It was a good historical book, but at some parts it was slow. It was interesting to see Sacagawea's side of the story, not just Lewis and Clarks. It is a good book if you are studying the Lewis and Clark expedition, or if you want to find out about it. The story tells of Sacagawea's hardships throught the journey and what happened before Lewis and Clark even hired her. It is very interesting how she comes to love Clark, but she is already married.

    5-0 out of 5 stars Streams to the River; River to the Sea
    This is a fantastic book that portrays the life of Sacagawea. It tells about her life from the time she was captured by the Minnetarees to when she leaves the Corps of Discovery at the end of their journey. It is a great read and very informative.

    1-0 out of 5 stars Fiction, but not Historical Fiction
    Before I read the book, I saw the PBS documentary about Lewis and Clark. After reading the book, I double checked the information with the journals of the men of the Corps of Discovery. The first mistake the book made was that it said Sacagawea had learned English, and translated for them. However, she had not learned English at this time. The true translation process worked like this: Lewis or Clark would tell someone something in English; a member of the expedition would tell it to Charbonneau in French. Charbonneau would then translate it to Sacajawea's native language, and then she would speak to the Indians they met in their native language (if she knew it.)
    One of the many other problems with Scott O'Dell's version, was that he made it sound like Captain William Clark was in love with Sacagawea, and she was in love with him. There is no proof that he was in love with her, but according to the journals, he did show compassion on her by trying to protect her from Charbonneau, who would often beat her.
    Overlooking many small mistakes, I also must point out that Captain Lewis's Newfoundland dog was actually stolen, where in the book, it says that Captain Lewis gave Sacagawea the dog.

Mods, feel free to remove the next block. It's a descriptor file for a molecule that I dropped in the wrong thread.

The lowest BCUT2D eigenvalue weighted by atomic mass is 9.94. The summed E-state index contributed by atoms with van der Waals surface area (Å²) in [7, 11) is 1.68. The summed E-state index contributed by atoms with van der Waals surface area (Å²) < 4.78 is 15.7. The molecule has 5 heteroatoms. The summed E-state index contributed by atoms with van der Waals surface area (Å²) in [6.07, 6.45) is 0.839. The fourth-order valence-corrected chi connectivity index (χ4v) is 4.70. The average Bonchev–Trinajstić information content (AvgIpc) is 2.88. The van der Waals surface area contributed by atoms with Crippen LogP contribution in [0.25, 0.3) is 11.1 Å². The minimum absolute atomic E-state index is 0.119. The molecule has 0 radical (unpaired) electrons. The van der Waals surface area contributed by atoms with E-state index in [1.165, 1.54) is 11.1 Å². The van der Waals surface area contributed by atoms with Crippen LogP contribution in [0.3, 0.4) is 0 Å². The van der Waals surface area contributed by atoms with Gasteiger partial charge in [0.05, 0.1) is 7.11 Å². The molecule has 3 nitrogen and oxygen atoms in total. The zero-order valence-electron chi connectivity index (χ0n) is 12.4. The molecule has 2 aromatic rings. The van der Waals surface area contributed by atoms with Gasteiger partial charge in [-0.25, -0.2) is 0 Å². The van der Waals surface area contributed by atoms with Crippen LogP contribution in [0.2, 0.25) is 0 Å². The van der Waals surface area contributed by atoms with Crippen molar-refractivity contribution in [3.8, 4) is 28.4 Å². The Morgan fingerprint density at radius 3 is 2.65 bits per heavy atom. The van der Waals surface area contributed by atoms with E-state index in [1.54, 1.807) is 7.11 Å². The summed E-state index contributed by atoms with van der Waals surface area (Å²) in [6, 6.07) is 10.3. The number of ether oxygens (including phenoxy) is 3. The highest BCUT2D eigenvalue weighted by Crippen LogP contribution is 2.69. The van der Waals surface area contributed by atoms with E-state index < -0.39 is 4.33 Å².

The end was the most disappointing part of the book. Once they reached the place where Sacagawea and her husband had started the journey, Captain Clark came to speak to her. He basically told her what he thought of her: that he didn't love her, and that he thought of her as a child. This led her to pack up and leave-the book ends with her riding away. Away from her husband whom she hated, and Captain Clark who she thought she loved. Away to the Shoshone people she truly loved.
    However, this is not very accurate. It is known that Sacagawea stayed with Charbonneau at Fort Mandan for a month or two. Captain Clark invited the whole family to come to St. Louis so that her son could be educated. It is also known that they stayed there at least five years. In 1811, Charbonneau sold his land to Captain Clark and moved back to the Dakotas. Jean Baptiste, their son, was left in the care of Captain Clark. He became a trapper and guide who worked with Kit Carson, Jim Bridger and other explorers. He was fluent in French, German, Spanish and English as well his native Shoshone. ... Read more


    12. Firewing (Aladdin Fantasy)
    by Kenneth Oppel
    list price: $5.99
    our price: $5.39
    (price subject to change: see help)
    Asin: 0689869886
    Catlog: Book (2004-05-01)
    Publisher: Aladdin
    Sales Rank: 67923
    Average Customer Review: 4.78 out of 5 stars